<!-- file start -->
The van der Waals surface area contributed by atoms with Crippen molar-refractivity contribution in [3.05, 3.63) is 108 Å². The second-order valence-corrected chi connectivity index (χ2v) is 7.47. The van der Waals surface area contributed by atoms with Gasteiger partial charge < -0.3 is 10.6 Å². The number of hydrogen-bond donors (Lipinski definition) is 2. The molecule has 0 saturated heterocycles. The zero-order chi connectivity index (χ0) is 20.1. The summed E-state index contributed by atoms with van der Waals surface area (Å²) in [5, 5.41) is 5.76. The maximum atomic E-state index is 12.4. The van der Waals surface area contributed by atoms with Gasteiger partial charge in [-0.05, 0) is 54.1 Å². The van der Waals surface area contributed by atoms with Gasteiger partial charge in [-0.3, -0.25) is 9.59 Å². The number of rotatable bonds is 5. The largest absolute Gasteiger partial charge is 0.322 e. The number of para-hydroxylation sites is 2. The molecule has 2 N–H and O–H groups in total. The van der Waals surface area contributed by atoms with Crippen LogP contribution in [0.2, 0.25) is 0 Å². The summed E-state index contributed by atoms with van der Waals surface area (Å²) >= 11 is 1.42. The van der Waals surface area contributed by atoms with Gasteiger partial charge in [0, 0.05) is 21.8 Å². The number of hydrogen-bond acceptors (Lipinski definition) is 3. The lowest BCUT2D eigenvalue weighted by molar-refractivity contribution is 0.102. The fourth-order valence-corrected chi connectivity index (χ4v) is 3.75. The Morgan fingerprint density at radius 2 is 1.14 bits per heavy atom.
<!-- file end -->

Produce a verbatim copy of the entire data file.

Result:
The van der Waals surface area contributed by atoms with Crippen molar-refractivity contribution in [3.05, 3.63) is 108 Å². The second-order valence-corrected chi connectivity index (χ2v) is 7.47. The van der Waals surface area contributed by atoms with Gasteiger partial charge < -0.3 is 10.6 Å². The number of hydrogen-bond donors (Lipinski definition) is 2. The molecule has 0 saturated heterocycles. The zero-order chi connectivity index (χ0) is 20.1. The summed E-state index contributed by atoms with van der Waals surface area (Å²) in [5, 5.41) is 5.76. The maximum atomic E-state index is 12.4. The van der Waals surface area contributed by atoms with Gasteiger partial charge in [-0.05, 0) is 54.1 Å². The van der Waals surface area contributed by atoms with Gasteiger partial charge in [-0.3, -0.25) is 9.59 Å². The number of rotatable bonds is 5. The largest absolute Gasteiger partial charge is 0.322 e. The number of para-hydroxylation sites is 2. The molecule has 2 N–H and O–H groups in total. The van der Waals surface area contributed by atoms with Crippen LogP contribution in [0.2, 0.25) is 0 Å². The summed E-state index contributed by atoms with van der Waals surface area (Å²) >= 11 is 1.42. The van der Waals surface area contributed by atoms with Gasteiger partial charge in [0, 0.05) is 21.8 Å². The number of hydrogen-bond acceptors (Lipinski definition) is 3. The lowest BCUT2D eigenvalue weighted by molar-refractivity contribution is 0.102. The fourth-order valence-corrected chi connectivity index (χ4v) is 3.75. The Morgan fingerprint density at radius 2 is 1.14 bits per heavy atom.